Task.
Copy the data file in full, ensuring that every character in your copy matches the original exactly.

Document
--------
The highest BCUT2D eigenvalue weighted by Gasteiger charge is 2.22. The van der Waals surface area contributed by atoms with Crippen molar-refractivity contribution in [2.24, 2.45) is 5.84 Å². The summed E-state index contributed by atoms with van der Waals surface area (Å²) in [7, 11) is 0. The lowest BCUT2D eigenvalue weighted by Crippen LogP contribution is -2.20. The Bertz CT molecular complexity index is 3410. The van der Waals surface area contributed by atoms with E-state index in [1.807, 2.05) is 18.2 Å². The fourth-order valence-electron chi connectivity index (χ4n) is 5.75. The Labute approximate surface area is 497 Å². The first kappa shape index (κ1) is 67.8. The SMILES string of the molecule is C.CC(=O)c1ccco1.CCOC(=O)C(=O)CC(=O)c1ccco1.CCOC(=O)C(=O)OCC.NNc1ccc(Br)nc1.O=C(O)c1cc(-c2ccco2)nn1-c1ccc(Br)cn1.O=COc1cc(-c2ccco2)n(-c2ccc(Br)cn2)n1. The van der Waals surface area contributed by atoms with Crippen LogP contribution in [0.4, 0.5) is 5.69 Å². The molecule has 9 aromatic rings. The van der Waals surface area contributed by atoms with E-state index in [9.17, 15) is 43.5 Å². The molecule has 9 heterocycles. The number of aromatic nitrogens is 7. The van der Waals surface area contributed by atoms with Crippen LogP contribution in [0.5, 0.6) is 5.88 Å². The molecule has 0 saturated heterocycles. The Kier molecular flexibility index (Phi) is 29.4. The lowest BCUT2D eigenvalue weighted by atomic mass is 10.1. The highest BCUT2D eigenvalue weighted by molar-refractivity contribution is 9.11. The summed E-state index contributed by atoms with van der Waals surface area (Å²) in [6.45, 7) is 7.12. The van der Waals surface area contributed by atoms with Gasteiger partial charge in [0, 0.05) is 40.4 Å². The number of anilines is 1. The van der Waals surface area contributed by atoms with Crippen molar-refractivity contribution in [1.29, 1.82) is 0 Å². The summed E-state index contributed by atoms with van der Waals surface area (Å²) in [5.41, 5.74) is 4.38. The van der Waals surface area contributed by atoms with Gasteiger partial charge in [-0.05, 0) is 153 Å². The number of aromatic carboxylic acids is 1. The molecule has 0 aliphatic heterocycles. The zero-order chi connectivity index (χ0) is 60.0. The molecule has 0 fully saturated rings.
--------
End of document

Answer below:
The highest BCUT2D eigenvalue weighted by Gasteiger charge is 2.22. The van der Waals surface area contributed by atoms with Crippen molar-refractivity contribution in [2.24, 2.45) is 5.84 Å². The summed E-state index contributed by atoms with van der Waals surface area (Å²) in [7, 11) is 0. The lowest BCUT2D eigenvalue weighted by Crippen LogP contribution is -2.20. The Bertz CT molecular complexity index is 3410. The van der Waals surface area contributed by atoms with E-state index in [1.807, 2.05) is 18.2 Å². The fourth-order valence-electron chi connectivity index (χ4n) is 5.75. The Labute approximate surface area is 497 Å². The first kappa shape index (κ1) is 67.8. The SMILES string of the molecule is C.CC(=O)c1ccco1.CCOC(=O)C(=O)CC(=O)c1ccco1.CCOC(=O)C(=O)OCC.NNc1ccc(Br)nc1.O=C(O)c1cc(-c2ccco2)nn1-c1ccc(Br)cn1.O=COc1cc(-c2ccco2)n(-c2ccc(Br)cn2)n1. The van der Waals surface area contributed by atoms with Crippen LogP contribution in [0.4, 0.5) is 5.69 Å². The molecule has 9 aromatic rings. The van der Waals surface area contributed by atoms with E-state index in [9.17, 15) is 43.5 Å². The molecule has 9 heterocycles. The number of aromatic nitrogens is 7. The van der Waals surface area contributed by atoms with Crippen LogP contribution in [0.5, 0.6) is 5.88 Å². The molecule has 0 saturated heterocycles. The Kier molecular flexibility index (Phi) is 29.4. The lowest BCUT2D eigenvalue weighted by atomic mass is 10.1. The highest BCUT2D eigenvalue weighted by molar-refractivity contribution is 9.11. The summed E-state index contributed by atoms with van der Waals surface area (Å²) in [6.45, 7) is 7.12. The van der Waals surface area contributed by atoms with Gasteiger partial charge in [0, 0.05) is 40.4 Å². The number of anilines is 1. The van der Waals surface area contributed by atoms with Crippen molar-refractivity contribution in [1.29, 1.82) is 0 Å². The summed E-state index contributed by atoms with van der Waals surface area (Å²) in [5.41, 5.74) is 4.38. The van der Waals surface area contributed by atoms with Gasteiger partial charge in [-0.05, 0) is 153 Å². The number of aromatic carboxylic acids is 1. The molecule has 0 aliphatic heterocycles. The zero-order chi connectivity index (χ0) is 60.0. The molecule has 0 fully saturated rings.